Jose’s glorious gambol a must-see

​Restoring Paronella has been a nearly three decade projet for Judy and Mark Evans.
​Restoring Paronella has been a nearly three decade projet for Judy and Mark Evans.

​I reckon the saying “no way Jose” originated in far north Queensland, about 110km south of Cairns to be exact, at a place called Mena Creek on what was once the Bruce Highway.

Not quite 90 years ago, hard-working, big-thinking Spanish migrant Jose Paronella set about creating a Catalonian-inspired castle and pleasure garden on the banks of Mena Creek Falls.

Locals shook their heads in disbelief  as he worked his 5ha rainforest block, hand building the family home, a steep 47-step staircase, a movie theatre that doubled as a dance hall, a pavilion with turret-topped balconies, refreshment rooms, changing cubicles for swimmers and picnic tables and bench seats along the lakeside. And he planted more than 7000 trees.

Locals were again aghast when the “crazy Spaniard” installed a hydro-electric plant harnessing the power of the waterfall, bringing electricity to Mena Creek.

The critics were wrong. Open to the public from 1935, Paronella Park was a hit.

Fairy tales have twists and turns and Paronella Park is no exception. Fire,

floods and cyclones have all played a part in shaping the park of today, a mystical Queensland Heritage-listed site whose current owners, Mark and Judy Evans, have heard variations of “no way Jose” in the  23 years they have been reclaiming the park from encroaching rainforest.

“I think Jose, Judy and I are kindred spirits in sharing a philosophy. The more people said ‘it can’t be done’ the more we’ve been set on proving them wrong,” Mark says as we wander along the avenue of now towering kauris that create a cathedral-like feel.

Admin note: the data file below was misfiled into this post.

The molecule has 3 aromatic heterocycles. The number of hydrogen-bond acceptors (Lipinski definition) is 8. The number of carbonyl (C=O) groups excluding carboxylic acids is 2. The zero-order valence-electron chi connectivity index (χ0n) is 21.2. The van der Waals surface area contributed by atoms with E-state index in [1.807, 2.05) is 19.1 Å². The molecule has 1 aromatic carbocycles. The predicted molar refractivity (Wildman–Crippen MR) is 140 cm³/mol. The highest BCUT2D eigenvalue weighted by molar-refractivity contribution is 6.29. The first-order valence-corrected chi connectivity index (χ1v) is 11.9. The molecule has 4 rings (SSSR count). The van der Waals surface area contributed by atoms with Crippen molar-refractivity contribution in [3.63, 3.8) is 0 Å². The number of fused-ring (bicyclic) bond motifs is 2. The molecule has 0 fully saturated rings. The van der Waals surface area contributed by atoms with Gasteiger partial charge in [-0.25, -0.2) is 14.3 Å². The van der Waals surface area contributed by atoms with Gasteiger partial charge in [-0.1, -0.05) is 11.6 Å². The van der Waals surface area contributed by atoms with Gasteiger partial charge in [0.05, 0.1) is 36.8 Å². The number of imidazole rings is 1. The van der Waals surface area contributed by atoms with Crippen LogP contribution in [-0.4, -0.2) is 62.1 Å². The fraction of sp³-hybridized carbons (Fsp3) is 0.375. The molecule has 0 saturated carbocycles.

“Like a good wine, Paronella Park has improved with age,” says Judy, her hands resting on a concrete table topped with moss, thick and green as a billiard table’s felt. “It has shown exceptional ability to withstand and recover from disasters – and that only enhances its story.”

Today’s visitors enjoy the history and the gardens on guided tours, run day and night.

There’s no swimming in the water-hole – at least one crocodile has taken up residence.

But for those who yearn to know how things work, the refurbished original hydro turbine that now powers the entire park is a tour in itself.

With caravan and camping sites as well as six basic cabins, and the deck cafe, Paronella Park lends itself to stay awhile.

IF YOU GO

Paronella’s caravan and camping grounds are available to guests who have their own caravan, camper or tent. A site for a night is included in the park’s entry fee. The site for a night arrangement also applies for camper sites at Mena Creek Hotel, recently bought by the Evanses.

Paronella Park is open daily (except Christmas Day) 9am-7.30pm.

Old Bruce Highway, Mena Creek – (07) 4065-0000, www.paronellapark.com.au 

This story originally appeared on The Senior